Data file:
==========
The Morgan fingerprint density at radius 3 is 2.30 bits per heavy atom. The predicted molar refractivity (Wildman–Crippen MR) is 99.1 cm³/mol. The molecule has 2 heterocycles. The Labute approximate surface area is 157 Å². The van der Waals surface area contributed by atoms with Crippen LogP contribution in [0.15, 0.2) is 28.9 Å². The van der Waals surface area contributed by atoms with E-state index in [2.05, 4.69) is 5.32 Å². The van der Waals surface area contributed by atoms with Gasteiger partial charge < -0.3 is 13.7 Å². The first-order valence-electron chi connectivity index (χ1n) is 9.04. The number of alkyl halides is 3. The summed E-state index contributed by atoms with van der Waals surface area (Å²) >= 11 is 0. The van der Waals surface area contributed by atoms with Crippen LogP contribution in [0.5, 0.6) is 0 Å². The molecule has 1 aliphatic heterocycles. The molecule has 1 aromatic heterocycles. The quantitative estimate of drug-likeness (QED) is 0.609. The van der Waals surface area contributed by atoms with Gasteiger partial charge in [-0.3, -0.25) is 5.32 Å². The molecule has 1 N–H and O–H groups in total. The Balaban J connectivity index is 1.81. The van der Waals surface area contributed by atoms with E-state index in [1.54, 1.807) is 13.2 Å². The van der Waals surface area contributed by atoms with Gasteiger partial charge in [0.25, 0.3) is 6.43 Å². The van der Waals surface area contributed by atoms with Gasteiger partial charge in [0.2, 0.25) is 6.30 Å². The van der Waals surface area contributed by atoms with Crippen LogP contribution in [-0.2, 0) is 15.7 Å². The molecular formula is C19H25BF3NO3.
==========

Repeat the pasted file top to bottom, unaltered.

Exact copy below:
The Morgan fingerprint density at radius 3 is 2.30 bits per heavy atom. The predicted molar refractivity (Wildman–Crippen MR) is 99.1 cm³/mol. The molecule has 2 heterocycles. The Labute approximate surface area is 157 Å². The van der Waals surface area contributed by atoms with Crippen LogP contribution in [0.15, 0.2) is 28.9 Å². The van der Waals surface area contributed by atoms with E-state index in [2.05, 4.69) is 5.32 Å². The van der Waals surface area contributed by atoms with Gasteiger partial charge < -0.3 is 13.7 Å². The first-order valence-electron chi connectivity index (χ1n) is 9.04. The number of alkyl halides is 3. The summed E-state index contributed by atoms with van der Waals surface area (Å²) >= 11 is 0. The van der Waals surface area contributed by atoms with Crippen LogP contribution in [0.5, 0.6) is 0 Å². The molecule has 1 aliphatic heterocycles. The molecule has 1 aromatic heterocycles. The quantitative estimate of drug-likeness (QED) is 0.609. The van der Waals surface area contributed by atoms with Gasteiger partial charge in [-0.3, -0.25) is 5.32 Å². The molecule has 1 N–H and O–H groups in total. The Balaban J connectivity index is 1.81. The van der Waals surface area contributed by atoms with E-state index in [1.54, 1.807) is 13.2 Å². The van der Waals surface area contributed by atoms with Gasteiger partial charge in [0.25, 0.3) is 6.43 Å². The van der Waals surface area contributed by atoms with Gasteiger partial charge in [0.2, 0.25) is 6.30 Å². The van der Waals surface area contributed by atoms with Crippen LogP contribution in [-0.2, 0) is 15.7 Å². The molecular formula is C19H25BF3NO3.